In the original post, I talked about some of the historical answers Jews have given to this basic question about prayer. Over the centuries, Jewish prayer has been understood as a replacement for the Temple sacrifices, a way of expressing personal attachment to God, the fulfillment of a commandment, an act of mystical unification of the godhead, and a way of creating a shared social experience among Jews.
At the end of the post, I also mentioned another answer to the "why pray" question—the answer that means the most to me and that, I believe, is the emerging answer for Judaism in the twenty-first century. Prayer is a spiritual discipline that helps us discover our inner life, develop a sense of equanimity and peace, and deepen our joy in living.
I would like to explore some of the nuts-and-bolts aspects of that idea more deeply by sharing some of my own personal prayer practices. This is my answer to the related question: “How to pray?” Ideally, I would like you to join the conversation by leaving comments with your own experiences, observations and hopes from your prayer life.
I pray every day, but my prayer does not always take the same form. For me, the variation of different types of prayer experiences is part of what makes the practice fulfilling. It makes prayer feel like an ongoing experiment in which I am collecting spiritual data about how different types of prayer make me feel.
On most days, I pray using the liturgy of the siddur, although I do not often use the full traditional service. Sometimes I pray in the morning standing and wearing a talit (and sometimes tefilin, too). Just as often, I pray as part of a seated meditation. I love to be outdoors, so sometimes I pray while going for a walk around my neighborhood, in a park, or wherever I happen to be. Over the years, I've written a bunch of different "short versions" of the morning service, and I freely switch around the ones I use.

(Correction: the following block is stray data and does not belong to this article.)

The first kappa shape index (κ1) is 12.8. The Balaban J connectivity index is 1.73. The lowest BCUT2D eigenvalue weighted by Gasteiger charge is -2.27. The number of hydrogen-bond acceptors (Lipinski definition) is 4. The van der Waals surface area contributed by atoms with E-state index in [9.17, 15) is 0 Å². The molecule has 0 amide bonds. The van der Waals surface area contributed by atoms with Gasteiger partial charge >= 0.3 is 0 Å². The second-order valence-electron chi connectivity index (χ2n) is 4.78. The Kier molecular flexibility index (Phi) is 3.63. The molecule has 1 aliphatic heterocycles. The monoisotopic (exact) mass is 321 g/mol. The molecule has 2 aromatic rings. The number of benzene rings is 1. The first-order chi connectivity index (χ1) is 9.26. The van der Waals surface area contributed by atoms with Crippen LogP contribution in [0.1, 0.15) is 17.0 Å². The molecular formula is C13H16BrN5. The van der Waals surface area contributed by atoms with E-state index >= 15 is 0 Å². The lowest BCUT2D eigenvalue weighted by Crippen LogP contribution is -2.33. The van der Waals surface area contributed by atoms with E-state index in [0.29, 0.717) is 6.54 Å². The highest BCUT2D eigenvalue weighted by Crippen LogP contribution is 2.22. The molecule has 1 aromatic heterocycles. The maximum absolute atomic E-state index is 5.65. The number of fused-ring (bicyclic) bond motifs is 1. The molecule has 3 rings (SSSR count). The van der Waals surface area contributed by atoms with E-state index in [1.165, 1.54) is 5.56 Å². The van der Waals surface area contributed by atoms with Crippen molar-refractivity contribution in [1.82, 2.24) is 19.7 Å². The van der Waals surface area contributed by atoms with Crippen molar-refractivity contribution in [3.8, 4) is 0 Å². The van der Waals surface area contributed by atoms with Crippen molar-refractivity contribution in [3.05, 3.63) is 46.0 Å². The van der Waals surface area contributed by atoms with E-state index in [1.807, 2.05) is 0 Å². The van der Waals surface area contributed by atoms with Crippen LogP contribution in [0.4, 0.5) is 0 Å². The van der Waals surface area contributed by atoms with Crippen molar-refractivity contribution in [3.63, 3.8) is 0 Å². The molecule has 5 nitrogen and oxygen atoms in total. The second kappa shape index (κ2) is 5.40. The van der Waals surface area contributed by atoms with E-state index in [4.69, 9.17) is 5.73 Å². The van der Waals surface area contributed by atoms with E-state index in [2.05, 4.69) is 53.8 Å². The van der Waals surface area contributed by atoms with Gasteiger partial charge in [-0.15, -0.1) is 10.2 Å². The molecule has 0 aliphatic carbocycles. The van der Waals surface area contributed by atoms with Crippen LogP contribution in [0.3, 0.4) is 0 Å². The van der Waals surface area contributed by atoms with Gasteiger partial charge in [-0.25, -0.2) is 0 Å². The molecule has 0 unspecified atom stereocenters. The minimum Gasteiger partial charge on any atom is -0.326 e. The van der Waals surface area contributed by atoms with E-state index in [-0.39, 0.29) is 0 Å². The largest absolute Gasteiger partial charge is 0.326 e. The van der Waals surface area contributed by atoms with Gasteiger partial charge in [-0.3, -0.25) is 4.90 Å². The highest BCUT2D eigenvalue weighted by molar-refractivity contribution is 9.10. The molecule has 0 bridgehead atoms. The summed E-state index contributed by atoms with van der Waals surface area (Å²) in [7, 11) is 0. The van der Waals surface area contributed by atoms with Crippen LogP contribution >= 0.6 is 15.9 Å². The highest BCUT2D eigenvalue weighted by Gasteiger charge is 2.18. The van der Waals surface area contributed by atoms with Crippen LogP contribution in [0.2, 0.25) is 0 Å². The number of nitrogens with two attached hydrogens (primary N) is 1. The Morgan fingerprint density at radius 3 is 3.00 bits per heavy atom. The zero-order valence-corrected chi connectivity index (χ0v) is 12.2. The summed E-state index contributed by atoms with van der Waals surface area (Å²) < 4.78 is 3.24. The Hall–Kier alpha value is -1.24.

When I pray with the words of the prayerbook, I pray only in Hebrew. That works for me because I understand the words of the traditional Hebrew liturgy and I find that they are difficult to translate. When I call God, "melech," for example, that conveys a different feeling for me than I get from the English words "king" or "sovereign." In similar ways, "kadosh" means something different to me than "holy" or "sacred," and "Yisrael" has a spiritual meaning that goes beyond "Israel" or "the Jewish people."
I recognize that the special character of prayer in Hebrew is not available or apparent to everyone. For those who want to pray in English, I recommend looking for a translation that speaks to you. Not all translations are created equal.
What have I discovered in my varied and eclectic prayer life?
First, I find that the commitment to praying daily is most important. As with jogging or practicing an instrument, it would be foolish to expect much reward from praying if it is only a “once in a while” experience. The benefit of prayer comes from repetition, familiarity and a deepening practice.
Second, I believe that prayer is best for me when I am able to suspend (or, at least, quiet) the rational, analytical part of my brain. Prayer is more about feeling than thinking; it is more like poetry than prose. My most meaningful experiences of prayer are those in which I enter into the world of the prayer and allow it to open me, rather than me trying to open the prayer with “left brain” thinking.
Third, I have found that, for me, prayer works. I don’t mean that I always feel peaceful or insightful after praying—on the contrary, sometimes it is aggravating. I certainly do not mean that I regularly feel “touched by God” in prayer. Rather, I have found that after practicing prayer regularly for a long time, I feel that I have become a less anxious person and better able to deal with life’s ups and downs. I feel more in touch with myself and with what makes me truly happy. There are times for me when prayer is ecstatic and intensely joyful, and I am grateful for such moments. However, for me, the long-term change in the way I feel in my own skin has been more valuable to me than any particular moment of transcendence.
Do you have comparable experiences with prayer? An entirely different experiences? What works and what does not work for you?
I know that several of my readers are also bloggers. Let me encourage you to write about your own prayer experiences and include links to your writings about prayer in the comments.
Other posts on this topic:
Learning About Jewish Prayer from Yoga